Food & Drinks General Articles

The Skinny on Fat-Soluble Vitamins

The Skinny on Fat-Soluble Vitamins

Fat-soluble vitamins are key micronutrients that are needed by the body in small amounts in order for a variety of chemical reactions to occur. While they are not a direct calorie source, these vitamins help the body to metabolize and utilize the calories in specific foods. Adequate intake of dietary fat is essential for proper absorption of fat-soluble vitamins (learn the basics of dietary fat here). Once they are absorbed they are stored in body fat (adipose tissue) and the liver. There are four fat-soluble vitamins: A, D, E, and K.

Vitamin A

Vitamin A (or retinol) has a number of vital functions including cellular growth and development, immunity, reproduction, and the maintenance of healthy vision, hair, nails, and skin. It can be found in many animal-based foods including liver, eggs, milk and other dairy products. Vitamin A can also be manufactured from a plant-based compound called beta-carotene (provitamin A). Beta-carotene is abundant in orange, red, and deep green vegetables and fruits like carrots, tomato, mango, spinach, and collard greens (learn about the numerous health benefits of consuming vitamin A-rich foods here).

SEE MORE:  Amitriptyline and perphenazine

Vitamin D

Vitamin D is needed for intestinal absorption and metabolism of calcium, which is crucial for the formation and maintenance of strong bones and teeth (learn about calcium deficiency here). Foods containing vitamin D include fortified milk, oily fish, egg yolks, and butter (click here to learn how to get vitamin D from the sun and other food sources).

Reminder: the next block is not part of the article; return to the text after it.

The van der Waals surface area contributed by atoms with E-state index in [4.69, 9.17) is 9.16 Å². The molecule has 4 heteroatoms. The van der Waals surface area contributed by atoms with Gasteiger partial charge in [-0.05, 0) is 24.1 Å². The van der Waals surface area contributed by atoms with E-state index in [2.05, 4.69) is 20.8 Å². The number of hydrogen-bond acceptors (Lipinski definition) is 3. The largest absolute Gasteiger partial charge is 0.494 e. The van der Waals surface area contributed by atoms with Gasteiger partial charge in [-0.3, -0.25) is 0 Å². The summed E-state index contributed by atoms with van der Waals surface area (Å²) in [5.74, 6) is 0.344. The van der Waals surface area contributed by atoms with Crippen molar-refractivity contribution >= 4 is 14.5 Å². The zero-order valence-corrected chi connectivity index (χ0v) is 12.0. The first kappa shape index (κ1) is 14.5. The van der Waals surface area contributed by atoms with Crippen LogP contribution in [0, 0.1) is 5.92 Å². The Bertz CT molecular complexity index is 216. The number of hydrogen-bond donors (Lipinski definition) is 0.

Vitamin E

Vitamin E is important for maintaining cellular membranes that line and protect the body’s cells. It also prevents unhealthy blood clotting and plaque buildup in the arteries. Vitamin E can be obtained from vegetable oils, nuts and seeds, green leafy vegetables, and whole grains (learn how to get the most vitamin E from your diet here).

Vitamin K

Vitamin K enables the production of specific proteins that are responsible for blood clotting and bone metabolism. Small amounts of vitamin K are housed in a lot of different foods (avocado, chicken, egg yolk, cheese and other dairy products) but you can obtain significant quantities from green leafy vegetables like kale, broccoli, and Brussels sprout.

SEE MORE:  Acacia farnesiana (L.) Willd

Since deficiencies in some fat-soluble vitamins are very common it’s important to regularly incorporate a variety of nutrient-rich foods into your diet to ensure that you’re getting the vitamins you need. Although adequate intake of fat-soluble vitamins is essential for optimal health, they do not have to be consumed every day. In fact, it’s important not to consume them in excess as they can accumulate in the body and become toxic. INT

March 2016
« Feb   Apr »

tittygram INT